Are you looking for lesson plans that incorporate American Indians? Here's a post from last year that you will find helpful...
With Thanksgiving approaching, teachers across the country are getting ready to teach children about Native Americans. Unfortunately, October (Columbus Day) and November (Thanksgiving) are the only times of the year that Native peoples make an appearance in the curriculum. That is not educationally sound and its a long way from "best practice!" I urge teachers to teach about American Indians throughout the year. Here's one book to help you do that.
A terrific resource for early childhood teachers is Lessons from Turtle Island: Native Curriculum in Early Childhood Classrooms, by Guy W. Jones and Sally Moomaw.
Published in 2002 by Redleaf Press, the book has a lot to offer. Here's an excerpt from the introduction:
Throughout this book, we have often relied on outstanding children's literature, usually by Native authors, to introduce positive, accurate images of Native peoples to children. It is our view that, with the possible exception of classroom visits by American Indian people, excellent children's literature is the most effective way to counter deeply held stereotypes and help children focus on similarities among peoples as well as cultural differences. The literature serves as a catalyst to extend related activities into other areas of the curriculum.
And here's an excerpt from Chapter 1:
Omission of Native peoples from the curriculum, inaccurate curriculum, and stereotyping all amount to cultural insensitivity. This is heightened, however, when well-meaning teachers introduce projects that are culturally inappropriate.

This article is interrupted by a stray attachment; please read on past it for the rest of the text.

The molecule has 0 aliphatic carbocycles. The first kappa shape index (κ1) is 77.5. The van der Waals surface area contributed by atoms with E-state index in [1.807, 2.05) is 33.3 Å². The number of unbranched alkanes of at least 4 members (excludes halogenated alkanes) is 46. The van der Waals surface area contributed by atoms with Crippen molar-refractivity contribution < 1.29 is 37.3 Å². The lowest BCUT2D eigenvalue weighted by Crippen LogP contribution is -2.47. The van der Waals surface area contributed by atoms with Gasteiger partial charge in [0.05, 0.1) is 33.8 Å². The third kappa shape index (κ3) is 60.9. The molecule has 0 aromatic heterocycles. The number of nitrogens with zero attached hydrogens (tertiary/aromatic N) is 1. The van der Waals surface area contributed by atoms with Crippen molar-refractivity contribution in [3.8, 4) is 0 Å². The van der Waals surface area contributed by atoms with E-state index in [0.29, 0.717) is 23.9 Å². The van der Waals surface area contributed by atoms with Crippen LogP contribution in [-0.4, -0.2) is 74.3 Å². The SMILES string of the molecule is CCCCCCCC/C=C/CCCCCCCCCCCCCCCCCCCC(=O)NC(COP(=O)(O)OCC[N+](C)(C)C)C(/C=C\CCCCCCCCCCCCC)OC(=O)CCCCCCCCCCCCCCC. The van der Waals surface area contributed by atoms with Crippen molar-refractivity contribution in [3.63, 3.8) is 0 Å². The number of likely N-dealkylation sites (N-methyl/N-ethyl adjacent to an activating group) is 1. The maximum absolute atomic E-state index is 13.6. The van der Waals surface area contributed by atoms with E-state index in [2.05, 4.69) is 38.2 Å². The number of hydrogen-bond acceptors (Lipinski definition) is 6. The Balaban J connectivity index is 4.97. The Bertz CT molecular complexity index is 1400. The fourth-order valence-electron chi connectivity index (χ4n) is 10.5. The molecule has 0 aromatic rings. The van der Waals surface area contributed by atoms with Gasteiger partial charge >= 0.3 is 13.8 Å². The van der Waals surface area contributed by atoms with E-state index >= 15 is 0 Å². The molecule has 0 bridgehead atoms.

Jones and Moomaw go on to discuss projects such as feathers and headdresses, peace pipes, totem poles, dream catchers, sand paintings, pictographs, rattles, drums, and brown bag vests.
Chapter 2 includes a lesson plan called "Children and Shoes" that uses Bernelda Wheeler's Where Did You Get Your Moccasins? and Esther Sanderson's Two Pairs of Shoes. It includes suggested activities in dramatic play (Shoe Store), math (Shoe Graph) and science (Shoe Prints), all of which convey similarities across cultures.
Chapter 6 is about the environment. Featured are two of Jan Bourdeau Waboose's books, SkySisters and Morning on the Lake. In the "not recommended" section that closes each chapter, the authors of Lessons from Turtle Island tell us it is not recommended to ask children to make up Indian stories, and explains why.
As a former first grade teacher, I highly recommend this book to anyone working with young children.